Blaim, Artur. Gazing in Useless Wonder: English Utopian Fictions, 1516-1800. Oxford / Bern / Berlin / Bruxelles / Frankfurt am Main / New York / Wien: Peter Lang, 2013. ix + 356 pp. ISBN: 978-3034308991. $50.00 paper.
Gazing in Useless Wonder offers a detailed study of narrative utopian fiction in England from the publication of Thomas More’s De optimo reipublicae statu deque noua insula Vtopia in 1516 to the end of the eighteenth century, the moment “when utopias began to function directly as models of intentional communities in different parts of the world, whilst, concurrently, utopian motifs were being incorporated in the by then well-established genre of the novel” (4). Artur Blaim’s book thus entails an argument which both focuses on the problematics of genre and suggests ways in which the province of the utopian came to transcend the formal limits of the narrative utopia. Additionally, as a valuable work of literary history, it provides evidence for the contention that the entire period which it covers “can usefully be analyzed as forming a single more or less stable synchrony in the history of utopian fiction-making, especially as there was no major change in the pattern that defined the poetics of utopian fictions” (4), by carefully mapping the landscape of the genre in terms of its defining textual components.
Over the past quarter century, the field of Utopian Studies has been gradually but steadily emerging as an important point of convergence of a number of disciplines, methodologies and conceptual frameworks. Amidst the wealth of perspectives which constitute the field, and which are evident in publications in English and other languages, as well as in the annual meetings of international academic societies both in Europe and North America, it is possible to distinguish the theoretical or speculative approach (Ernst Bloch, Paul Ricoeur, Ruth Levitas), the political-sociological approach (Vincent Geoghegan, Timothy Miller), the literary approach (Raymond Trousson, J. C. Davis, Vita Fortunati), and eclectic combinations of the above, which in several different ways balance historical and political inquiries with hermeneutic concerns (Lyman Tower Sargent, Gregory Claeys, Fredric Jameson, Tom Moylan). Such perspectives are, of necessity, complementary. No single approach can claim intrinsic superiority as a matter of principle, its relative merits depending on the object under scrutiny and the specific aims and interests of the researcher.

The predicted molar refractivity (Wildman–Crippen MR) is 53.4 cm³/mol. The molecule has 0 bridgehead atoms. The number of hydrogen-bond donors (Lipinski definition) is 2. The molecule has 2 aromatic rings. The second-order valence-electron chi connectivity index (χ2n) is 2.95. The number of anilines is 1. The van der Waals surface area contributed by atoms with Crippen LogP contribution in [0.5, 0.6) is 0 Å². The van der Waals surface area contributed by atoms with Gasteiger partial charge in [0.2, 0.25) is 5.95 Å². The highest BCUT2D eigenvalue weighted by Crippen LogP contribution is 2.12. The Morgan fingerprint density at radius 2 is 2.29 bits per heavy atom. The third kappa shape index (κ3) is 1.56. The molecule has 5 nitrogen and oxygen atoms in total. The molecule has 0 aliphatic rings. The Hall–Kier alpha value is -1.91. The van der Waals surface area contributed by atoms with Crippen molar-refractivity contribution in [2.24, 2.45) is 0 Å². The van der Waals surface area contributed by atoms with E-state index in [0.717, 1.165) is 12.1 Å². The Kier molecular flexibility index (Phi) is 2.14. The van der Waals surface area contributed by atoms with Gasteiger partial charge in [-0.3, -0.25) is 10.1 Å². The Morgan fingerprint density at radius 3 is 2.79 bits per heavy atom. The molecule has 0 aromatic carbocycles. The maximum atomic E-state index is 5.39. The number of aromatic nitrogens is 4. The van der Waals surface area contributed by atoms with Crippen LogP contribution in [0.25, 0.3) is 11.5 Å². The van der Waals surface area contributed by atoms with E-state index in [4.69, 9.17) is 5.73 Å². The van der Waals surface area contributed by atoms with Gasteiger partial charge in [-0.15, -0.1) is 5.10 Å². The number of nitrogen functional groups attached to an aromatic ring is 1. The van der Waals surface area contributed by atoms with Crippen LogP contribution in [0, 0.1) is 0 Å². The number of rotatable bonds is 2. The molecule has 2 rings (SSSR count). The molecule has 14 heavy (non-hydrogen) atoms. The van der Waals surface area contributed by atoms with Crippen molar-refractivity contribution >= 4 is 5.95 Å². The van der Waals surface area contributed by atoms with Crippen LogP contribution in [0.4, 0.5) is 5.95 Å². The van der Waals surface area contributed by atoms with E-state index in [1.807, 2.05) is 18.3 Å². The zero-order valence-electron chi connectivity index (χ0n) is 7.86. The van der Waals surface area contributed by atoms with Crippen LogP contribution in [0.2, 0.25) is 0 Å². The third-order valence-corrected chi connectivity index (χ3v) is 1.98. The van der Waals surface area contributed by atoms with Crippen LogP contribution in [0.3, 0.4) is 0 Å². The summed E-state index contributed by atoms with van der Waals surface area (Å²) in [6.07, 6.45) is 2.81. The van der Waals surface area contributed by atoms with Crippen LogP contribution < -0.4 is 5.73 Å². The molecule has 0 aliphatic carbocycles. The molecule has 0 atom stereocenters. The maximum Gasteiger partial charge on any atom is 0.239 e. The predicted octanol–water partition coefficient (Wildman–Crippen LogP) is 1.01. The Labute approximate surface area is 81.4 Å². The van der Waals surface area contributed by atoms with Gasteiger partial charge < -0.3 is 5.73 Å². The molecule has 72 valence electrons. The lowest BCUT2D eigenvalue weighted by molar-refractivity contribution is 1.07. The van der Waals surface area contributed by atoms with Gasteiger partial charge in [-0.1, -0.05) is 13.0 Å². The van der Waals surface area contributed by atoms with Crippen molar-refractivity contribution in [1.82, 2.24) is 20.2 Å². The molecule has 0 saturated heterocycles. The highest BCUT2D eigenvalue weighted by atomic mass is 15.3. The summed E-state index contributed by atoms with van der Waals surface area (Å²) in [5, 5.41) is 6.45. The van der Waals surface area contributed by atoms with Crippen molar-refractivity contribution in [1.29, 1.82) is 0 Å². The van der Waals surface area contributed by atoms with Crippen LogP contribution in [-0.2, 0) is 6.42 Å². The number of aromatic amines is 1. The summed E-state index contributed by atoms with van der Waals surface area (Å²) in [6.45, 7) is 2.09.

Crucially, such academic developments are in keeping with the diversity of forms and media in and through which the utopian spirit has expressed itself, both critically and creatively, and the diversity is aptly reflected in the “Ralahine Utopian Studies,” a series of which Blaim’s book is Volume 13 and which has harbored monographs and collections of essays bearing titles like The Concept of Utopia (Ruth Levitas), Where Community Happens (Henry Near), and Utopianism and Marxism (Vincent Geoghegan). Set alongside such studies, Blaim’s Gazing in Useless Wonder may be seen to stand at the literary end of the methodological spectrum of Utopian Studies.